Infectious Agent Organism capable of producing an infection.
Jaundice Yellowness of skin, sclerae, mucous membranes, and excretions due to hyperbilirubinrmia and deposition of bile pigments.
Microbiota The microscopic living organisms of a region.
Pandemic Widespread epidemic usually affecting the population of an extensive region, several countries, or sometime the entire globe.
Parenteral Injection by a route other than the alimentary tract, such as subcutaneous, intramuscular, or intravenous.
Parotitis Inflammation of the parotid gland.
Pathogen A virus, microorganism, or other substance that causes disease.
Opportunistic Pathogen Capable of causing disease only when the host’s resistance is lowered.
Percutaneous By way of, or through, the skin.
Permucosal By way of, or through, a mucous membrane.
Prion Abnormal infectious protein particle lacking nucleic acid that has been implicated as the cause of certain neurodegenerative diseases.
Prodrome Early or premonitory symptoms
Replication Process by which viruses reproduce and multiply
Retrovirus Virus with RNA as its core genetic material; requires the enzyme reverse transcriptase to convert its RNA into proviral DNA.
Risk Population Group having an increased prevalence of infection, increased chances or likelihood of infection, and increased prevalence of disease carriers.
Serologic Diagnosis The identification of a disease by serum markers of that specific condition.
Seroconversion After exposure to the etiologic agent of a disease, the blood changes from negative (“seronegative”) to positive (“seropositive”) for the serum marker for that disease; the time interval for conversion is specific for each disease.
Serum Maker A specific finding (such as an antibody or antigen) by laboratory blood analysis that identifies and existing disease state.
Shedding (viral) Presence of virus in body secretions, in excretions, or in body surface lesions with potential for transmission.
Standard Precautions An approach to infection control to protect DHCP and patients from pathogens that can be spread by blood or any other body fluid, secretion, or excretion (except sweat), regardless of whether they contain blood.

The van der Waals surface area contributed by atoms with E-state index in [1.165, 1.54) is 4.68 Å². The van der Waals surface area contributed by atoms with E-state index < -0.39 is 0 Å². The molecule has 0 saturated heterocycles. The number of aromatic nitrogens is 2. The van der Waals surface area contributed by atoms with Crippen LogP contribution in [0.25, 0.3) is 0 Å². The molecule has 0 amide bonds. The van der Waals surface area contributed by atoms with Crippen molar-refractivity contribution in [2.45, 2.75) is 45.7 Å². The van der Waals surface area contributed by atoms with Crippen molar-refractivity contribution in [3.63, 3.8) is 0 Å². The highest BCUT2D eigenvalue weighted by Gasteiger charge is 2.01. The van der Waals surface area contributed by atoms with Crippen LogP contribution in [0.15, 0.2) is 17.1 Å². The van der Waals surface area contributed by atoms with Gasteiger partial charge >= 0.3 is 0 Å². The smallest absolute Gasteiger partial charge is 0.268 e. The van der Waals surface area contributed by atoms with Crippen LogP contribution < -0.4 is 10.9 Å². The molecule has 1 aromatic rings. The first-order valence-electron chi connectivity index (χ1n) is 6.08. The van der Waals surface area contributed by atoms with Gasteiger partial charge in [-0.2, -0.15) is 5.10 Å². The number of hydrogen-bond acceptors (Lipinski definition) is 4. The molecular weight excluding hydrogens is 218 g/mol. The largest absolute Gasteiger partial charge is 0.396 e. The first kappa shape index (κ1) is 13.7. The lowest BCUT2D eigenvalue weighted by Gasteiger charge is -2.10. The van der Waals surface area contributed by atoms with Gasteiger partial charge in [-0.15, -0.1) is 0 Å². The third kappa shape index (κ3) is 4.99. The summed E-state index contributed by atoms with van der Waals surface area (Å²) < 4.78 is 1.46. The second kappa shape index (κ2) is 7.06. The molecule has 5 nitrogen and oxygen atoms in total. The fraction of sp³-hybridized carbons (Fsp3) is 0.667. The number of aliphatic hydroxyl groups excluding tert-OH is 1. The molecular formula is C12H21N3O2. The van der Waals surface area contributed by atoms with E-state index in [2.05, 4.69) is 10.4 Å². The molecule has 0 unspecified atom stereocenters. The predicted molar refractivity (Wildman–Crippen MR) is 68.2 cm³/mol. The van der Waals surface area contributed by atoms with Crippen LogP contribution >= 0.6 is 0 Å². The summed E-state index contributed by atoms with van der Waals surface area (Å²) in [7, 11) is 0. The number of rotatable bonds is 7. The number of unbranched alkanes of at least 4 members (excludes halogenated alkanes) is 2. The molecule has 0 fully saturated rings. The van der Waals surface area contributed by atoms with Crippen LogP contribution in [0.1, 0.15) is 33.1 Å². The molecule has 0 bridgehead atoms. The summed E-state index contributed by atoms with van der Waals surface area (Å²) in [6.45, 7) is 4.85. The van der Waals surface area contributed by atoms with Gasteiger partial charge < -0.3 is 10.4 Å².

STD Sexually transmitted disease.
Surveillance (of disease) Continuing scrutiny of all aspects of occurrence and spread of a disease that are pertinent to effective control.
Susceptible Host Host not possessing resistance against and infectious agent.
Transmission (horizontal) Passage of an infectious agent from one individual to another.
Transmission (vertical) Passage of an infectious agent from one generation to another by breast milk or across the placenta.
Universal Precautions An approach to infection control in which all human blood and certain human body fluids are treated as if known to be infectious for HIV, HBV, and other blood-borne pathogens.
Vector A carrier that transfers an infectious microorganism from one host to another.
Biologic Vector An arthropod, insect, or other living carrier in whose body the infecting organism multiplies before becoming infective to the recipient.
Vehicle A substance or object that serves as an intermediate means by which an infectious agent is transported and introduced into a susceptible host through a suitable portal of entry.
Virion Complete virus particle made up of the nucleoid (the genetic material) and capsid (the shell of protein that protects the nucleoid)
Virulence The degree of pathogenicity or disease-evoking power of an infectious agent.
Virus A subcellular genetic entity capable of gaining entrance into a limited range of living cells and capable of replication only within such cells; a virus contains either DNA or RNA but not both.
Window Period The time between exposure resulting in infection and the presence of detectable serum antibody; antibody test is negative but infectious agent is transmissible during the window period.
Created by: daisenmurray